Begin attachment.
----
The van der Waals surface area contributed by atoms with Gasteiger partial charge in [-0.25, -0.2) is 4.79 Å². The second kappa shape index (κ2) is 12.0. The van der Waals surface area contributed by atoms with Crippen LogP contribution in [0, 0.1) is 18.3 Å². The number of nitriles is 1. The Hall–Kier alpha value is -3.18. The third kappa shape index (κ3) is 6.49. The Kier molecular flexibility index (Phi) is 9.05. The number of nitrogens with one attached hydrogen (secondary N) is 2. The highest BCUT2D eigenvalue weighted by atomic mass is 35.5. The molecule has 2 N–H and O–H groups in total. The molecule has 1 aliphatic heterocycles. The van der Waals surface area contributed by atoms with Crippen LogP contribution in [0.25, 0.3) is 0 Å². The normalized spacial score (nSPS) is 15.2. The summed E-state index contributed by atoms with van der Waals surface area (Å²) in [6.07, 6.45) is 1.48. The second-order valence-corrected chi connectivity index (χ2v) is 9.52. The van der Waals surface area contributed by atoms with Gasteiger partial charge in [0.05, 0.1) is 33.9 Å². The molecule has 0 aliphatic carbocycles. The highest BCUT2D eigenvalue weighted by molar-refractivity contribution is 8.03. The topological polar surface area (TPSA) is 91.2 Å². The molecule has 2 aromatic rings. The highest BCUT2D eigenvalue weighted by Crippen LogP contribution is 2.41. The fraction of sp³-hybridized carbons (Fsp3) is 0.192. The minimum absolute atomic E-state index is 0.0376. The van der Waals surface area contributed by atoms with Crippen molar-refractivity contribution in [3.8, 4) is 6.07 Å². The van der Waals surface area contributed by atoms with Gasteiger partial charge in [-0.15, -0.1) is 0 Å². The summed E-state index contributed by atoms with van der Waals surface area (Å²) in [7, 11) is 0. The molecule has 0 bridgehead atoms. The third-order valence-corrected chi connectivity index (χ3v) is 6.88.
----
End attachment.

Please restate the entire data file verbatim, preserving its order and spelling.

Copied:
The van der Waals surface area contributed by atoms with Gasteiger partial charge in [-0.25, -0.2) is 4.79 Å². The second kappa shape index (κ2) is 12.0. The van der Waals surface area contributed by atoms with Crippen LogP contribution in [0, 0.1) is 18.3 Å². The number of nitriles is 1. The Hall–Kier alpha value is -3.18. The third kappa shape index (κ3) is 6.49. The Kier molecular flexibility index (Phi) is 9.05. The number of nitrogens with one attached hydrogen (secondary N) is 2. The highest BCUT2D eigenvalue weighted by atomic mass is 35.5. The molecule has 2 N–H and O–H groups in total. The molecule has 1 aliphatic heterocycles. The van der Waals surface area contributed by atoms with Crippen LogP contribution in [0.25, 0.3) is 0 Å². The normalized spacial score (nSPS) is 15.2. The summed E-state index contributed by atoms with van der Waals surface area (Å²) in [6.07, 6.45) is 1.48. The second-order valence-corrected chi connectivity index (χ2v) is 9.52. The van der Waals surface area contributed by atoms with Gasteiger partial charge in [0.05, 0.1) is 33.9 Å². The molecule has 0 aliphatic carbocycles. The highest BCUT2D eigenvalue weighted by molar-refractivity contribution is 8.03. The topological polar surface area (TPSA) is 91.2 Å². The molecule has 2 aromatic rings. The highest BCUT2D eigenvalue weighted by Crippen LogP contribution is 2.41. The fraction of sp³-hybridized carbons (Fsp3) is 0.192. The minimum absolute atomic E-state index is 0.0376. The van der Waals surface area contributed by atoms with Crippen molar-refractivity contribution in [3.8, 4) is 6.07 Å². The van der Waals surface area contributed by atoms with Gasteiger partial charge in [-0.15, -0.1) is 0 Å². The summed E-state index contributed by atoms with van der Waals surface area (Å²) in [7, 11) is 0. The molecule has 0 bridgehead atoms. The third-order valence-corrected chi connectivity index (χ3v) is 6.88.